What important characteristics are left out while comparing planners using benchmarks?


In practice, routes are built considering plenty of details, such as the current traffic situation. In benchmarks, solutions are already known in advance. This initial certainty does not let us evaluate how the optimizer will cope with an unpredictable situation.


For business, optimization time can be critical. Benchmarks do not take into account nor fix the time of the scheduler operation, nor do they consider memory consumption and other resources.


In real life, business is constantly evolving. Logistics requirements are becoming more complex, and the size of problems and the volume of workload on the optimizer are constantly changing. Benchmarks do not allow you to evaluate whether the optimizer will cope with more challenging tasks and how effective it would be in the long term.


The optimizer must be able to solve diverse problems and easily adapt to changing requirements. Benchmarks use fixed data, which does not let you see how the scheduler adapts to various tasks.

Compliance with individual requirements

Benchmarks are not related to real business processes and do not take into account any specific requirements. For instance, they would not consider the dimensions and shapes of goods while calculating routes. It's rarely possible for the problems of a particular company to be fully reflected in standard benchmarks.

Examples of solving logistics problems using Veeroute.

The cloud-based optimizer considers a large number of details, including the number of warehouses, cargo dimensions, product type, time windows, etc.

Results of the delivery optimization by the Veeroute combinatorial optimizer

A furniture factory

  • Evening planning

  • 1 warehouse

  • Oversized cargo

  • 1-4 orders per flight

An example of solving a transportation problem using the Veeroute cloud-based optimizer

An electronics store

  • Evening planning

  • 2-3 warehouses

  • Small cargo

  • Up to 15 orders per flight

Transport logistics problem solved with the Veeroute SaaS optimizer

Food delivery

  • Planning every 2-3 hours

  • Multiple stores

  • Food transportation

  • 3-5 orders per flight

  • Narrow time windows

  • Frozen products

How to choose a planner

Let's look at what you need to pay attention to when comparing schedulers for real business problems.

  1. Real data and actionability of the result

    Use realistic parameters to objectively assess the feasibility of a solution in practice. Otherwise, it may turn out that the optimizer performs well only due to well-chosen input data.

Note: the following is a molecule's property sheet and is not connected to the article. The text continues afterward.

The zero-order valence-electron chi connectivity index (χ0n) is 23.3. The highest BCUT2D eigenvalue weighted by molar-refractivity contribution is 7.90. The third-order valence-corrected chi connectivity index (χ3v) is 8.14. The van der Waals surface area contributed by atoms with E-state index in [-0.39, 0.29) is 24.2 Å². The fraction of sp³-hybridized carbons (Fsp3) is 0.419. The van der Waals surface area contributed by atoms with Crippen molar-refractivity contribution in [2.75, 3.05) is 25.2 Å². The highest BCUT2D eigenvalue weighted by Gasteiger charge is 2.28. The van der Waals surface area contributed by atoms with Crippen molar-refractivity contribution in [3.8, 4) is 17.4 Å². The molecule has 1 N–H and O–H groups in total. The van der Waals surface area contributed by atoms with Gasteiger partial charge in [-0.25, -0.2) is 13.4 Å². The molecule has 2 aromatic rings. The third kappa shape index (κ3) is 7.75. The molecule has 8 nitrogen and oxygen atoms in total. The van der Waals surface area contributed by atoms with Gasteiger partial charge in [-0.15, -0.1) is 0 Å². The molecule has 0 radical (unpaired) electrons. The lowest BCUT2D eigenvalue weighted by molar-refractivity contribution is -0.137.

For instance, routes can be built with or without considering traffic jams. In the second case, the results will look more impressive, as the travel time will be significantly less. But, despite that, this will be a fictitious result, far from real-life performance.

  2. Performance and quality

    The optimizer must produce a stable quality result in the required time. Test different time limits to find out how the planning quality changes. If the scheduler can quickly get a "good" result, it's still worth making sure that it can find a "good" result with no time limits.

  3. Support

    The workflow is not immune to troubled situations. Make sure you have a reliable backup system in place to ensure system resiliency. Make sure that technical support is provided promptly and that the difficulties encountered are resolved in a timely manner without compromising your business. While testing the optimization engine in your day-ba-day operations, pay attention to how quick and effective is the support provided by the developer.

  4. Functionality

    Find out how the functionality of the compared schedulers differs. There is a fundamental difference between a universal optimizer and a highly specialized niche solution.

    Ideally, the optimizer's functionality should not only cover your current needs but should also create a foundation for future growth.

    • Explore the optimization criteria. What exactly does the scheduler optimize? Can it optimize delivery time, service level, mileage, fleet size, and driver staff? Does the set of criteria meet the needs of your business?
    • Pay attention to the details considered while planning. Does the optimizer take into account traffic jams, time windows, vehicle mileage, driver work schedules, cargo dimensions, and compatibility, and other parameters that can be significant for you?
  5. The nature of the developer's business

    Keep in mind the specifics of the developer's activity. If the optimizer is its main product, then if problems arise, you can safely count on a quick response and timely help. Avoid conflicts of interest.